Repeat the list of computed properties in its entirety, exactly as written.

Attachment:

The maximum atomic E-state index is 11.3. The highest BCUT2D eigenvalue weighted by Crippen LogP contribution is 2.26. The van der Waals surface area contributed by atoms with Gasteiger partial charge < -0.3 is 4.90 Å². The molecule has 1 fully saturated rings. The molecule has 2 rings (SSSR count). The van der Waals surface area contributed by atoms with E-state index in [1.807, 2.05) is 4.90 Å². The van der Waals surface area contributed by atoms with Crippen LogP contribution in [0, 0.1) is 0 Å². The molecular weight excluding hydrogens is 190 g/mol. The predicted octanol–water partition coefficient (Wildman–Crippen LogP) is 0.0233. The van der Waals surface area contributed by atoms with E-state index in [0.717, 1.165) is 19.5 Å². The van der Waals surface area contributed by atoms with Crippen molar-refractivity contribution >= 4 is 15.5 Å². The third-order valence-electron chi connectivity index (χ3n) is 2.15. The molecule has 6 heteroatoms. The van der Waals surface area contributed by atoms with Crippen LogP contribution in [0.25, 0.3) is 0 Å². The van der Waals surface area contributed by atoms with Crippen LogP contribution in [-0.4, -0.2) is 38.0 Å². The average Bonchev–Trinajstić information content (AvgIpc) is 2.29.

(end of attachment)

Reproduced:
The maximum atomic E-state index is 11.3. The highest BCUT2D eigenvalue weighted by Crippen LogP contribution is 2.26. The van der Waals surface area contributed by atoms with Gasteiger partial charge < -0.3 is 4.90 Å². The molecule has 1 fully saturated rings. The molecule has 2 rings (SSSR count). The van der Waals surface area contributed by atoms with E-state index in [1.807, 2.05) is 4.90 Å². The van der Waals surface area contributed by atoms with Crippen LogP contribution in [0, 0.1) is 0 Å². The molecular weight excluding hydrogens is 190 g/mol. The predicted octanol–water partition coefficient (Wildman–Crippen LogP) is 0.0233. The van der Waals surface area contributed by atoms with E-state index in [0.717, 1.165) is 19.5 Å². The van der Waals surface area contributed by atoms with Crippen molar-refractivity contribution >= 4 is 15.5 Å². The third-order valence-electron chi connectivity index (χ3n) is 2.15. The molecule has 6 heteroatoms. The van der Waals surface area contributed by atoms with Crippen LogP contribution in [0.25, 0.3) is 0 Å². The van der Waals surface area contributed by atoms with Crippen LogP contribution in [-0.4, -0.2) is 38.0 Å². The average Bonchev–Trinajstić information content (AvgIpc) is 2.29.